“To reduce the numbers of errors related to the incorrect use of terminology, [Noun Phrase] recently issued a list of abbreviations, acronyms and symbols that should no longer be used.”
“To improve the effectiveness of communications among [Noun Phrase], [Noun Phrase] [Verb Phrase] that [Noun Phrase] should no longer be used.”
I love imagining the first example invoked in the case of other seemingly incorrect terminologies. In fact, linguists and experts attempt to do this all of the time by claiming that using this or that label is not a helpful distinction to make or misleading because of the ambiguous and/or problematic connotations that the folk usage entails. I’m thinking of a case like dialect which I have essentially abandoned myself in favor of variety. While I never formulate or declare my prescriptive attitude regarding the two terms, I implicitly formulate this in my own usage and responses to others’ usage of the term dialect.
The second one takes us perhaps a bit further. What is “effective communication”? Some would argue that it innocently denotes acts of successful reference or leading one’s interlocutor to a real or imagined entity in the world. But if we take seriously the idea that referring is also entails typifying or characterizing people, behaviors and entities in certain ways, then we might argue that “effective communication” could also be construed as more than successful reference. As we know, ways of talking about things & people is an object of contention in the social world. Some for instance believe that we inaccurately and unjustly categorize certain people in particular kinds of ways. On this account, “effective communication” could be a rallying call for more socially just usages of terms in acts of referring or typification. While the term dialect may be used thousand of times a day to successful lead one’s interlocutor to a particular grammatical code (say “Wolof” for instance), it may also be ineffective in someone’s eyes because it inaccurately or unjustly suggests that something like Wolof or Cantonese or Black English is subordinate to some other ways of speaking.
So far it seems like the three of us so far are all highlighting different ways in which this example of linguistic regulation, and others we come up with, takes on its particular meaning only by considering numerous aspects of the context it works in. Even working from the somewhat stable perspective of linguists who don’t approve of people being mean about language, we’re seeing the need for nuance in an assessment of just how nasty a certain act of prescriptivism is. I’m seeing from this discussion that there’s good evidence for thinking linguistic regulation and evaluation is way more complex than most linguists or even sociolinguists take it to be.
Other quick hits:
–I agree with Haley and Coleman that the “effective communication” standard invoked is very tricky. Maybe it applies less ambiguously here, but other examples we could think of or find would be much fishier.
–I think a notion of time is very important here, and we probably all doubt that this JCAHO regulation would have been successful, or even thought of, in a past era when the role of Latin in scientific contexts was taken more seriously.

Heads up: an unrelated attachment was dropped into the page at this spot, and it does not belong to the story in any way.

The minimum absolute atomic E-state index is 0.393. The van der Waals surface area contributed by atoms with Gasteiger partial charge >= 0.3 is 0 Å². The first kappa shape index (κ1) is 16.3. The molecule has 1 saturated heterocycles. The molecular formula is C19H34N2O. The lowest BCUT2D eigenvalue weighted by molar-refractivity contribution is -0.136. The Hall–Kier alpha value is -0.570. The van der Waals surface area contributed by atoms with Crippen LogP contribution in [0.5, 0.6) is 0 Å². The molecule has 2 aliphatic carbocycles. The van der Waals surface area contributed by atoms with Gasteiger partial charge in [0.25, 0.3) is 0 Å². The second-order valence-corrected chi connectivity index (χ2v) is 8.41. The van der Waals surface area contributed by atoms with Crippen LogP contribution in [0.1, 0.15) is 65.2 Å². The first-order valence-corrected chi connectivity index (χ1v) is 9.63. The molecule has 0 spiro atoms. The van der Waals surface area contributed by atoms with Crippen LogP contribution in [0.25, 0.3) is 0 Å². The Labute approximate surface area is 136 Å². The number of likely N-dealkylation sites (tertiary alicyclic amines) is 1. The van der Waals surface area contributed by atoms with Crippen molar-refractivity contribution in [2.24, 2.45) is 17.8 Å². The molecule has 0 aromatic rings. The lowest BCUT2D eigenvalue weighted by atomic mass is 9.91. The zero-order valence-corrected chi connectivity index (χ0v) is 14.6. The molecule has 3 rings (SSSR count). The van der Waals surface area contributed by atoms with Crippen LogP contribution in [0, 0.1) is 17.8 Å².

–Coleman tweeted this story about a case in Malaysia concerning the word “Allah” that are relevant here.
Haley De Korne:
I like how Coleman pointed out the rhetorical formula of prescriptivism– but I maintain my view that this is not an example of the kind of linguistic hygiene/ meanness that we might be concerned with, and maybe shouldn’t be called prescriptive at all. I think it takes more than linguistic form to amount to prescriptivism. Characteristics of prescriptivism should also include some kind of power-over relationship, or punishment for non-compliance– I think that’s absent here. Also prescribing a form that privileges those who do the prescribing– here the prescribed form privileges the less powerful participants in the speech act.
That’s an interesting idea, Haley. I wonder how you’re making your conclusions about the power in this situation. It’s tough for me to decide the best way to describe it, but there is at least some power going on. Maybe it’s just power we seem to approve of? JCAHO is saying that anybody who is under their organizational umbrella MUST follow these guidelines. Presumably there organizational consequences for noncompliance and insistent use of Latin. We are all seeing the value in this regulation, given that we are convinced there are serious health risks associated with forbidden abbreviations. But I think you’re right to say that nobody is really getting harmed here… there’s certainly not rampant discrimination against Latin speakers in the world today.
So it’s either a particular kind of prescriptivism WITHOUT symbolic violence, or it’s NOT prescriptivism because there is no symbolic violence.
This is definitely making me more carefully think through the relationship between prescriptivism and symbolic violence. However we decide on the terminology, I think it’s interesting and important to consider “edge cases” of a thing like prescriptivism so that we learn more about what makes it tick.
That’s all! Please join us in the comments, and let us know if you want to be in on the next one!